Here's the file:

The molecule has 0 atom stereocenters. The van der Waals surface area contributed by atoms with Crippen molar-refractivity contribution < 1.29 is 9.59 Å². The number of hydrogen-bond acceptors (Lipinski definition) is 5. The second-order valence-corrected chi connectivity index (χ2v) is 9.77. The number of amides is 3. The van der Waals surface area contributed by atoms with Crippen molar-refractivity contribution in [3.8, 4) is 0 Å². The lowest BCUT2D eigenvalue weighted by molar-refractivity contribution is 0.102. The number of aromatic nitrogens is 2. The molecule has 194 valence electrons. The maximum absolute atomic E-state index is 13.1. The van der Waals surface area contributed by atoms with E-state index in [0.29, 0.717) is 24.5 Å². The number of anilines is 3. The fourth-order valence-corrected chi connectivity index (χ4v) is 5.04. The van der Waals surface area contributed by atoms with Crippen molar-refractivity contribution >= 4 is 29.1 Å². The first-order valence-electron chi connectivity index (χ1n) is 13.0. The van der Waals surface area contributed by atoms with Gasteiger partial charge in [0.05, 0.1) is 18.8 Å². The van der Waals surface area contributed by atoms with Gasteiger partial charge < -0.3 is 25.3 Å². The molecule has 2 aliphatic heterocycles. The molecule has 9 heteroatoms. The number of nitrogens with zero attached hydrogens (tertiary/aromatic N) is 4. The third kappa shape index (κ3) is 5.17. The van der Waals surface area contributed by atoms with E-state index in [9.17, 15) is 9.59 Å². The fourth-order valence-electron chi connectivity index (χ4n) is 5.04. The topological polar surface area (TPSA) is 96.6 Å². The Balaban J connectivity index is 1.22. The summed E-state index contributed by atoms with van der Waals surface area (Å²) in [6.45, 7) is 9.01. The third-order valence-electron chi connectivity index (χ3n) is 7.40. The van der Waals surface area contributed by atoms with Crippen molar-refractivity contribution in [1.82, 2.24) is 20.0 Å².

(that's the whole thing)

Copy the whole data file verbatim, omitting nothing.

The molecule has 0 atom stereocenters. The van der Waals surface area contributed by atoms with Crippen molar-refractivity contribution < 1.29 is 9.59 Å². The number of hydrogen-bond acceptors (Lipinski definition) is 5. The second-order valence-corrected chi connectivity index (χ2v) is 9.77. The number of amides is 3. The van der Waals surface area contributed by atoms with Crippen molar-refractivity contribution in [3.8, 4) is 0 Å². The lowest BCUT2D eigenvalue weighted by molar-refractivity contribution is 0.102. The number of aromatic nitrogens is 2. The molecule has 194 valence electrons. The maximum absolute atomic E-state index is 13.1. The van der Waals surface area contributed by atoms with E-state index in [0.29, 0.717) is 24.5 Å². The number of anilines is 3. The fourth-order valence-corrected chi connectivity index (χ4v) is 5.04. The van der Waals surface area contributed by atoms with Crippen molar-refractivity contribution >= 4 is 29.1 Å². The first-order valence-electron chi connectivity index (χ1n) is 13.0. The van der Waals surface area contributed by atoms with Gasteiger partial charge in [0.05, 0.1) is 18.8 Å². The van der Waals surface area contributed by atoms with Gasteiger partial charge < -0.3 is 25.3 Å². The molecule has 2 aliphatic heterocycles. The molecule has 9 heteroatoms. The number of nitrogens with zero attached hydrogens (tertiary/aromatic N) is 4. The third kappa shape index (κ3) is 5.17. The van der Waals surface area contributed by atoms with E-state index in [9.17, 15) is 9.59 Å². The fourth-order valence-electron chi connectivity index (χ4n) is 5.04. The topological polar surface area (TPSA) is 96.6 Å². The Balaban J connectivity index is 1.22. The summed E-state index contributed by atoms with van der Waals surface area (Å²) in [6.45, 7) is 9.01. The third-order valence-electron chi connectivity index (χ3n) is 7.40. The van der Waals surface area contributed by atoms with Crippen molar-refractivity contribution in [1.82, 2.24) is 20.0 Å².